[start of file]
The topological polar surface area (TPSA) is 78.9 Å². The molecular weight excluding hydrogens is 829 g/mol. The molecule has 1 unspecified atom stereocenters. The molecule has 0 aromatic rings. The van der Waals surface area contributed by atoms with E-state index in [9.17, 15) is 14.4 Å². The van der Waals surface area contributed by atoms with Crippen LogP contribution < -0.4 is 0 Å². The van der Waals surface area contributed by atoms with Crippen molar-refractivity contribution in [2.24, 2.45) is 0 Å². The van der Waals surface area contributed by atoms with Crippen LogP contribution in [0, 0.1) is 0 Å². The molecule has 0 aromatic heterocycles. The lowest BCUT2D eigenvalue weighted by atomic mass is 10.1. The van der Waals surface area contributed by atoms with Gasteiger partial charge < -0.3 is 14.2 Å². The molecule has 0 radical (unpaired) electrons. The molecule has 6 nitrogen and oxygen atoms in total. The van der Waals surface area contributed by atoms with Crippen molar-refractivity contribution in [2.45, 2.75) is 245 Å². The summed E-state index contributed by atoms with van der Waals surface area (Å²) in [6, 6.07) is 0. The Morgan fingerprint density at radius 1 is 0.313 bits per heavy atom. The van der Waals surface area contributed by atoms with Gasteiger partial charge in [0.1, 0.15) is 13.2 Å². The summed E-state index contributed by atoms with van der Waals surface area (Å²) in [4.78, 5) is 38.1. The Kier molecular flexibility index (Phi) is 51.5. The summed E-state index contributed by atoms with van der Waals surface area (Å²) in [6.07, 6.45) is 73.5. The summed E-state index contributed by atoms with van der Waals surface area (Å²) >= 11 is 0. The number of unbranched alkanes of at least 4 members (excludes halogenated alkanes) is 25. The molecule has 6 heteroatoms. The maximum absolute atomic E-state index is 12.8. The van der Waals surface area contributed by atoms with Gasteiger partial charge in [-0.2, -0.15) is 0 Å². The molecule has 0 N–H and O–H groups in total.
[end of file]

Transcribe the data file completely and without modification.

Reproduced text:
The topological polar surface area (TPSA) is 78.9 Å². The molecular weight excluding hydrogens is 829 g/mol. The molecule has 1 unspecified atom stereocenters. The molecule has 0 aromatic rings. The van der Waals surface area contributed by atoms with E-state index in [9.17, 15) is 14.4 Å². The van der Waals surface area contributed by atoms with Crippen LogP contribution < -0.4 is 0 Å². The van der Waals surface area contributed by atoms with Crippen molar-refractivity contribution in [2.24, 2.45) is 0 Å². The van der Waals surface area contributed by atoms with Crippen LogP contribution in [0, 0.1) is 0 Å². The molecule has 0 aromatic heterocycles. The lowest BCUT2D eigenvalue weighted by atomic mass is 10.1. The van der Waals surface area contributed by atoms with Gasteiger partial charge < -0.3 is 14.2 Å². The molecule has 0 radical (unpaired) electrons. The molecule has 6 nitrogen and oxygen atoms in total. The van der Waals surface area contributed by atoms with Crippen molar-refractivity contribution in [2.45, 2.75) is 245 Å². The summed E-state index contributed by atoms with van der Waals surface area (Å²) in [6, 6.07) is 0. The Morgan fingerprint density at radius 1 is 0.313 bits per heavy atom. The van der Waals surface area contributed by atoms with Gasteiger partial charge in [0.1, 0.15) is 13.2 Å². The summed E-state index contributed by atoms with van der Waals surface area (Å²) in [4.78, 5) is 38.1. The Kier molecular flexibility index (Phi) is 51.5. The summed E-state index contributed by atoms with van der Waals surface area (Å²) in [6.07, 6.45) is 73.5. The summed E-state index contributed by atoms with van der Waals surface area (Å²) >= 11 is 0. The number of unbranched alkanes of at least 4 members (excludes halogenated alkanes) is 25. The molecule has 6 heteroatoms. The maximum absolute atomic E-state index is 12.8. The van der Waals surface area contributed by atoms with Gasteiger partial charge in [-0.2, -0.15) is 0 Å². The molecule has 0 N–H and O–H groups in total.